Windhoek – National Assembly Speaker Professor Peter Katjavivi has informed the global stage that although Namibia has made positive strides in the education sector since taking over the running and administration of the country in 1990, there are some inherited challenges.
Katjavivi, who was speaking at the Forum of the Commonwealth Council on Education in the United Kingdom recently, stressed that just like many countries, Namibia needs to strengthen student preparation in secondary schools in basic science subjects, mathematics and English.
In Namibia’s case the need comes from a deficit inherited at the time of independence, and addressing this is an ongoing challenge 26 years after the country attained its independence.
Katjavivi noted that secondary schools are still faced with the challenge of recognising and responding to the growing diversity of learning abilities, in order to expand the student base that will enter higher education.
Before independence, Namibia’s education system was designed to reinforce the apartheid system rather than provide the necessary human resource base to promote equitable social and economic development, noted Katjavivi.
“It was fragmented along racial and ethnic lines, in what was termed the Bantu Education System, which was also being enforced in black communities in South Africa, with vast disparities in both the allocation of resources and the quality of education offered. This had a great impact on the quality of education in the country,” explained Katjavivi.
According to the politician, it was only after independence that the new government set about to create one unified structure for education administration, from the previous eleven fragmented and ethnically based departments.
In this regard, English replaced Afrikaans as the nation’s official language and was chosen as the medium of instruction in schools and other educational institutions while a learner-centered curriculum for Grades 1 to 12 was developed and introduced.
“The Constitution directs the government to provide free primary education and this was introduced across the country, and encouraged higher enrolment of learners. Parents were no longer charged for tuition, or books,” he said.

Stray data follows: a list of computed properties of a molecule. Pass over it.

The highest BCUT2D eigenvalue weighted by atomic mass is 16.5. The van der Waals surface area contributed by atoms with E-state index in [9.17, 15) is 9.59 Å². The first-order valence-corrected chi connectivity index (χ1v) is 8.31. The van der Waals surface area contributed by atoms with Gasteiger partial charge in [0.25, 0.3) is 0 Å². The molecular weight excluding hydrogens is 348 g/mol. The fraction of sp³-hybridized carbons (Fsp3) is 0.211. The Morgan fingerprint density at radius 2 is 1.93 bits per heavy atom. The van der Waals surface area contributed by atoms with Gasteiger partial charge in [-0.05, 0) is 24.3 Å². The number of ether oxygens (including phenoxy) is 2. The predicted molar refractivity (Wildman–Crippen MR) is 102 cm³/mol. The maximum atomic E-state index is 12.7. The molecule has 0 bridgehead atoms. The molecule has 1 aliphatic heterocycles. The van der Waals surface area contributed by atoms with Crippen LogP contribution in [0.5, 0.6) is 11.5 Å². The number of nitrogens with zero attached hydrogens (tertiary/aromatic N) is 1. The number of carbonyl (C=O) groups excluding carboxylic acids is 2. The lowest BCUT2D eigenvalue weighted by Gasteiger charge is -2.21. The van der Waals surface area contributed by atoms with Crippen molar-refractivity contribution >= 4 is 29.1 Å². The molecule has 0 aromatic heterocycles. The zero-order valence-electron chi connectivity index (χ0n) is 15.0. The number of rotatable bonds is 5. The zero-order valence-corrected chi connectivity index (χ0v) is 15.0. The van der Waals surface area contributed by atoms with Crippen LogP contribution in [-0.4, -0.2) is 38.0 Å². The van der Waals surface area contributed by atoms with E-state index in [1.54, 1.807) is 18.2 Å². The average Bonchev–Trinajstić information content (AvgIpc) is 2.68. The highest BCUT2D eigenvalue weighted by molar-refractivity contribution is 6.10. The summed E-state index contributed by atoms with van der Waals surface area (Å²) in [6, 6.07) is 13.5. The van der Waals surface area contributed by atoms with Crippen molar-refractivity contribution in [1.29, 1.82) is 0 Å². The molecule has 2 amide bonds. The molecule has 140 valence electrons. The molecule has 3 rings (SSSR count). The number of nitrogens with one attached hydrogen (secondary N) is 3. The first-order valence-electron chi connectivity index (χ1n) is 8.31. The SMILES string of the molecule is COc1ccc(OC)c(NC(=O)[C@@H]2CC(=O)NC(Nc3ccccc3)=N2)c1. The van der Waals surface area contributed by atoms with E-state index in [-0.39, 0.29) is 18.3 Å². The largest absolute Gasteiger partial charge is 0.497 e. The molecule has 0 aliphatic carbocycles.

“However, families must pay fees for uniforms, stationery and hostel accommodation for boarders. Moreover, school boards were allowed to charge parents fixed amounts for their school development funds, which were used to supplement government allocations and cover some maintenance, improvements, and special projects,” he said.
“These were perceived as school fees, and were an obstacle for the poorest families, so they were abolished at primary level in 2013 and at secondary level this year, 2016,” further stated Katjavivi.
The Namibia government now allocates more than 20 percent of the national budget to education, which represents six to seven percent of the GDP.
This makes Namibia one of the three countries with the highest percentage of GDP directed towards education in the world.
“Today, as a result of this investment, there are a total of 1 723 schools, of which 1 604 are government schools and 119 are private schools,” further narrated the Speaker.
Katjavivi continued: “However, there is still a shortage of schools, particularly in rural areas, as well as a need for more classrooms in existing schools, and for more and improved hostel accommodation for boarders. The vast size of the country makes provision of schools for all communities a technical and financial challenge.”